Say the words “ballet dancer” and most people think one of two things: either “What do I have to do to look like that?” or “Aren't all ballet dancers anorexic?” The truth is the body is a dancer's most important tool–their livelihood depends on it–so every dancer works to keep that instrument finely-tuned and healthy. When I wrote WISH, I wanted to share the world of ballet and the sort of decisions dancers face, particularly when it comes to taking care of themselves and staying at the top of their game. For instance, my main character, Indigo, has to say no to bagels (even though all of her friends are devouring them in front of her) because she has an audition coming up. While it's true that there is an expectation for dancers to stay thin they have to eat because ballet is physically demanding–so  demanding that headliner Steve McLendon of the Pittsburgh Steelers says, “ballet is harder than anything else I do.”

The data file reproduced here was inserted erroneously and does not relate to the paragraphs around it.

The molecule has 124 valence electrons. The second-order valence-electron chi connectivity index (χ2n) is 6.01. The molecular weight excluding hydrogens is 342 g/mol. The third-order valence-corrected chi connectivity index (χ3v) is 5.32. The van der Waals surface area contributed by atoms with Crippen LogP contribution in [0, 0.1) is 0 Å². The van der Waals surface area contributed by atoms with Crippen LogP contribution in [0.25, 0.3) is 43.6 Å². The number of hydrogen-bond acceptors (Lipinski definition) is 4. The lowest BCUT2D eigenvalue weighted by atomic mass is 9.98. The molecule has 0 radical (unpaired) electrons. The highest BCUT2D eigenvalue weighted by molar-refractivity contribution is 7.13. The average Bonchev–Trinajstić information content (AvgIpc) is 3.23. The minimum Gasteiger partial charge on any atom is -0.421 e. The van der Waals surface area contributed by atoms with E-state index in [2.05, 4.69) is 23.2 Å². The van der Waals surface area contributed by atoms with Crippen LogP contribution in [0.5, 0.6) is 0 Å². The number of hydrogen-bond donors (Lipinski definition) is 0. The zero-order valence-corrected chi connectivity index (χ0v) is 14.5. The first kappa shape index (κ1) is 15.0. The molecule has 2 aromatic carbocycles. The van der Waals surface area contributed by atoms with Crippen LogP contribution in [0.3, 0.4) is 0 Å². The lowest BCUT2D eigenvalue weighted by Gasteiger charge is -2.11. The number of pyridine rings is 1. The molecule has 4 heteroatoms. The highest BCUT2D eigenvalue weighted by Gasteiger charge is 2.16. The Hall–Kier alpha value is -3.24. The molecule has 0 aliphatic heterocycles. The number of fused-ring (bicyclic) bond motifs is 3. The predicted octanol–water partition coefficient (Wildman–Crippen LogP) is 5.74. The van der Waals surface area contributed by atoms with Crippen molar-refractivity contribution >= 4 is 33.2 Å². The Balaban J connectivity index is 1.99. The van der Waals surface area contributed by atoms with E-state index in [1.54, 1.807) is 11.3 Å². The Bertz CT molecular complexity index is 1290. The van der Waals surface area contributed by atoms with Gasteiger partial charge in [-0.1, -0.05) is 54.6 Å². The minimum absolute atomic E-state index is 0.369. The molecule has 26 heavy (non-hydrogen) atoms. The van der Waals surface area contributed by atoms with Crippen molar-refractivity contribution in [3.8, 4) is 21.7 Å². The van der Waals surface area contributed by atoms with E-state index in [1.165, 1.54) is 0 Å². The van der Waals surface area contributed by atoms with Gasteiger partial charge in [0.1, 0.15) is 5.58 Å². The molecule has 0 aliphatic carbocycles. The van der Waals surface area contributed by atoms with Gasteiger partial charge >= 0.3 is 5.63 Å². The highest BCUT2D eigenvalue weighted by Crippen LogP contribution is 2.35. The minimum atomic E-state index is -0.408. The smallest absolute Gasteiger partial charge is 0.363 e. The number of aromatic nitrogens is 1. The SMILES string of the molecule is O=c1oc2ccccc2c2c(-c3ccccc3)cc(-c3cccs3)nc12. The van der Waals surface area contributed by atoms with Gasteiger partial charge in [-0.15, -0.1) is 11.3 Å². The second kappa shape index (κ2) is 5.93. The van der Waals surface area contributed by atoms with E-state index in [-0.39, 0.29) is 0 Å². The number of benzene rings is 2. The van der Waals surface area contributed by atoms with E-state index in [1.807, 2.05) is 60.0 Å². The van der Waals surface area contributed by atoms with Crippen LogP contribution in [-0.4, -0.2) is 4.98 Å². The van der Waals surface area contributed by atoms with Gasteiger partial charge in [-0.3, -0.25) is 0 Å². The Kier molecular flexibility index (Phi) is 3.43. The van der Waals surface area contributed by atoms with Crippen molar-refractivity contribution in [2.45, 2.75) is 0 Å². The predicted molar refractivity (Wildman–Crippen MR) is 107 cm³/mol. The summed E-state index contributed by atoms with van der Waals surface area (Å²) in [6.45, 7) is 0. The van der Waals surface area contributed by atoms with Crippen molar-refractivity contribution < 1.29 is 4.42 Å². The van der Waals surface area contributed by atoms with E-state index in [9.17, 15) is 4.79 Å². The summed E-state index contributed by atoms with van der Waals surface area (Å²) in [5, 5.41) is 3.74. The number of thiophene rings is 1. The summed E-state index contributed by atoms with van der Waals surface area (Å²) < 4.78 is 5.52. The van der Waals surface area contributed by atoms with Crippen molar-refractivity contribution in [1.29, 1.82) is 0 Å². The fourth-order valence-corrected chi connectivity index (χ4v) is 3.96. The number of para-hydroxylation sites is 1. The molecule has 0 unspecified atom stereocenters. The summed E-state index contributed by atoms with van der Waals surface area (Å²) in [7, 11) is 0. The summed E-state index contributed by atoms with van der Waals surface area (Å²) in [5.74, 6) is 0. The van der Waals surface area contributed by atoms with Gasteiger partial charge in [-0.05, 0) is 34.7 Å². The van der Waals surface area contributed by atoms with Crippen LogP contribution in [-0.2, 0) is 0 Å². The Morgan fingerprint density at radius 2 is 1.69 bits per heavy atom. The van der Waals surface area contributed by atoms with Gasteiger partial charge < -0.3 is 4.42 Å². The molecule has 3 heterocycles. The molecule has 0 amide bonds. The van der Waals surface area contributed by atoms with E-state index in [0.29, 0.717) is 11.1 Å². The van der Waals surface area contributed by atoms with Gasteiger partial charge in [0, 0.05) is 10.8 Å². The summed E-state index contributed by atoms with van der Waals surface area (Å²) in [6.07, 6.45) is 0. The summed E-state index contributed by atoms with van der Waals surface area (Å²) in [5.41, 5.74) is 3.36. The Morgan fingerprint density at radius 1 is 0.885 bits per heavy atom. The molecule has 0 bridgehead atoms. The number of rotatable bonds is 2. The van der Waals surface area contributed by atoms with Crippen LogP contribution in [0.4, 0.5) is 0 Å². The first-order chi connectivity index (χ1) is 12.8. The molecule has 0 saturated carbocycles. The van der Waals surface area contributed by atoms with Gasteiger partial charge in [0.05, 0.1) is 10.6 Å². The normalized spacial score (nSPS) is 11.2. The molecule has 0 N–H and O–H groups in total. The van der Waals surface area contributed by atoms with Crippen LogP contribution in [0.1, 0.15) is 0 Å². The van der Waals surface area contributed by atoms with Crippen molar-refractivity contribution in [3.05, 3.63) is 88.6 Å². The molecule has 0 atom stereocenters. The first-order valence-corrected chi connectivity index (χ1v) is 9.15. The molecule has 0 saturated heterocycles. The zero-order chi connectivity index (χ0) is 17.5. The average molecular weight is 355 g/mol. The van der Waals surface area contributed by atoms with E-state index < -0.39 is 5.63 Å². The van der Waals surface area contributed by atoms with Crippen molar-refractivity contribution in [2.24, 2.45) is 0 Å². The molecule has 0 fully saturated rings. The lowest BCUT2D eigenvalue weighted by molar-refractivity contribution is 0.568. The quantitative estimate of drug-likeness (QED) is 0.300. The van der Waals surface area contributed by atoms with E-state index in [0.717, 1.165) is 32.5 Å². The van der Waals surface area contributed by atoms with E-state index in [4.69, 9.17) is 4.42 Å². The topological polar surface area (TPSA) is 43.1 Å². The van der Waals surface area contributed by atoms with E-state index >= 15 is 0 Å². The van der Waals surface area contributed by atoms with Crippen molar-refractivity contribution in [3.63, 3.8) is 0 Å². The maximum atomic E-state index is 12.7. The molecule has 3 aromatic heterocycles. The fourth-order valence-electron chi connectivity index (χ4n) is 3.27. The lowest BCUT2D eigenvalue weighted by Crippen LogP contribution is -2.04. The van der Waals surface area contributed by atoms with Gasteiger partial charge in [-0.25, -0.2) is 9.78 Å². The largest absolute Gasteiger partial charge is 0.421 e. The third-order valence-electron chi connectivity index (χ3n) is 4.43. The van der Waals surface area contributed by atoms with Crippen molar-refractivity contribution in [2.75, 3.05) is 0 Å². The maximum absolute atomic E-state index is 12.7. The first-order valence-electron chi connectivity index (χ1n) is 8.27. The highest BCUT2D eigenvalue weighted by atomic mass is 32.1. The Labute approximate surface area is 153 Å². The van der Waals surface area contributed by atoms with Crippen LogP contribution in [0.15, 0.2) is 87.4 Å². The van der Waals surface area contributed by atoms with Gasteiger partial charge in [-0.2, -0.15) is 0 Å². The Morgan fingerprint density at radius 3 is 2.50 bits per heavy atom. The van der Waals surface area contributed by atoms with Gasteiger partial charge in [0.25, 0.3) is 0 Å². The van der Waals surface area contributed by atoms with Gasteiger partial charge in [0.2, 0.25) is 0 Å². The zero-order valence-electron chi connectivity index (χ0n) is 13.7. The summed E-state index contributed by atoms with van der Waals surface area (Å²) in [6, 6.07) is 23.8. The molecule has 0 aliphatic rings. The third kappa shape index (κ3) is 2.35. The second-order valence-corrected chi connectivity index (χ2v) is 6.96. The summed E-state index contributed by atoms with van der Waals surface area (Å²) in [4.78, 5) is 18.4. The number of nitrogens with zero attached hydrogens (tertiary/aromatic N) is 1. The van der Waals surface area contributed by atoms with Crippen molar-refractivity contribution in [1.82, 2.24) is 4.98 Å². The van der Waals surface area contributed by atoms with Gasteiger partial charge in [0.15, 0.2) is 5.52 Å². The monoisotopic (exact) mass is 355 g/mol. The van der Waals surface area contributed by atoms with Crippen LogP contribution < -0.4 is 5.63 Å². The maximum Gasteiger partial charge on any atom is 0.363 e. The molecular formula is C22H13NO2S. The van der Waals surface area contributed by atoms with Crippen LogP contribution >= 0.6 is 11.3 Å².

Since all foods are not created equal, most dancers pay close attention to the types of foods they eat. Good nutrition builds a strong body, and dancers need to get plenty of protein to build and repair muscles. However, dance and a full belly don't go well together, which further complicates things.  Since a dancer's day begins in the morning and often ends late in the evening, they have to eat small amounts on the fly, which means high protein snacks are a dancer's best friend. Favorite choices include: bananas (high potassium), beef jerky, nuts and yogurt. When there is time for a full meal, a salad is often involved, paired with hearty grilled fish, chicken or meat.